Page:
3

You cannot reconstruct a quadratic equation from its roots, only a monic quadratic equation. More precisely, if $q(x)=0$ is a quadratic equation with roots $x_1$ and $x_2$, then $q(x)=a(x-x_1)(x-x_2)$ for some $a\ne 0$. The roots do not determine $a$.


2

As we see that $x=1$ is a root of the equation, we therefore factor it into $(x-1)(x^2+3x+3)$. Now, with the quadratic formula, the roots are: $$\begin{align} x=&\frac{-b\pm \sqrt{b^2-4ac}}{2a}\\ =&\frac{-3\pm \sqrt{9-12}}{2}\\ =&\frac{-3\pm i\sqrt 3}{2} \end{align}$$


2

As said in comments and answers, there is no analytical solutions fo such an equation and numerical methods should be used. Probably, the simplest root-finding method is Newton which, starting from a reasonable guess $x_0$, will update it according to $$x_{n+1}=x_n-\frac{f(x_n)} {f'(x_n)}$$ This could be applied to the orginal equation ...


2

The cubics that have the desired roots have the shape $k(x+3)(x-4)(x-8)$. Note that the sum of the roots of $(x+3)(x-4)(x-8)$ is $9$, so the coefficient of $x^2$ is $-9$. We want it to be $-18$, so we must take $k=2$.


2

You don't have all integer coefficients of your middle terms in the expanded polynomial. Multiplying through by three will get rid of fractional coefficients and give you the possibility of 3 being a root. The rational root theorem requires all integer coefficients.


2

Galois theory tells us that the only constructible roots are the $2^n$'th roots. These can be constructed by repeating the square root construction $n$ times. More precisely, if you start with the rational numbers, and allow only straightedge and compass operations on them, you generate the field of constructible numbers, which is characterized by the ...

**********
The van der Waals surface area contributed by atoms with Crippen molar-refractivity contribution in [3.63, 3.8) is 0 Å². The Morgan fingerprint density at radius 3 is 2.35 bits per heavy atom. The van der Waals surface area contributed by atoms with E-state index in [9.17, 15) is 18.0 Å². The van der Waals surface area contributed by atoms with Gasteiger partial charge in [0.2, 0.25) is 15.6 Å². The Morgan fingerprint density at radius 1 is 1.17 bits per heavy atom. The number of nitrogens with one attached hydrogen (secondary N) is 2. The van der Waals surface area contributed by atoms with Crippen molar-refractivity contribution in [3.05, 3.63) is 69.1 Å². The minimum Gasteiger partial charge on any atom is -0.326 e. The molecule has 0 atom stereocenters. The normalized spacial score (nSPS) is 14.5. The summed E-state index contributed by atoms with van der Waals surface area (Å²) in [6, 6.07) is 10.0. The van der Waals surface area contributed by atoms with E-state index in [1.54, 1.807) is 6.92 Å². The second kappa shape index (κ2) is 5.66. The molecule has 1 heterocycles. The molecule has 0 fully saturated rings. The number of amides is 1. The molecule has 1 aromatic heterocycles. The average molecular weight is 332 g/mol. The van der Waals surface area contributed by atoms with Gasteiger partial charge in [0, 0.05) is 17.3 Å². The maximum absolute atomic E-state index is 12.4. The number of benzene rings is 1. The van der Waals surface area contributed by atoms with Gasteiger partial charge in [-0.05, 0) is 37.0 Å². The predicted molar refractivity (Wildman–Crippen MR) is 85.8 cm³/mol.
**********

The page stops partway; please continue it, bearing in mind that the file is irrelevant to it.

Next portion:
2

To follow the hint. The hint is suggesting to use the argument principle. Argument principle (Geometric interpretation): If $f$ is analytic in $\Omega$ (simply connected to make it simple), $\gamma$ is a simple closed path in $\Omega$ such that $f$ has no zeros on $\gamma$, then the number of times $f(\gamma)$ winds around the origin is equal to the ...


2

Roots of polynomials are an unordered set, so you can only do transformations of coefficients that are invariant to the permutation of roots. You can, for instance, negate all roots by appropriately changing the signs of coefficients, but you cannot even specify what you require if you want to only negate a subset of roots, unless you already have the roots. ...


2

First, note that $\gamma$ must be an integer for the l.h.s. to be a polynomial. And no, it is not in general possible to solve explicitly for the roots, at least not in terms of radicals. For example: Taking $a = 1$, $\gamma = 5$ gives the polynomial $$2x^5 + x^4 - 2;$$ its Galois group is isomorphic to $S_5$, which is not solvable, and hence its roots ...


2

The motivation of using mod 8 in the first step is that if $x$ is even $x = 2k$, then $x^3 = 8k^2$ so $x^3$ is zero mod 8; and then you can see that you are solving for $y^2 = -1 \mod 8$ which looks like it might have no solution (as is in fact the case). All the author was trying to do there is to show that $x$ can't be even. The motivation for the mod 4 ...


2

Let $f(x) = \begin{cases} 0 & x \le 0 \\ x & x > 0 \end{cases}$. $f$ is continuous and is $0$ for $x \le 0$, which has cardinality $\mathfrak c$. Even if we specify our function to be $C^{\infty}$ (infinitely differentiable), we can still have uncountably many zeroes. Consider: $$g(x) = \begin{cases} 0 & x \le 0 \\ e^{-1/x^2} & x > ...


2

I am not sure I answer exactly the question as posted; so, forgive me if what I write is out of topic. If you have two curves defined by $y_1(x)$ and $y_2(x)$, the square of the distance between the two curves is given $$\Phi(x_1,x_2)=\big(x_1-x_2\big)^2+\big(y_1(x_1)-y_2(x_2)\big)^2$$ and you want to minimize this function with respect to $x_1$ and $x_2$. ...


2

hint: it separates out into $(x^3-x^2)-(4x-4)$. Try out rational roots if you want how to do it without, uh, "seeing" it, though.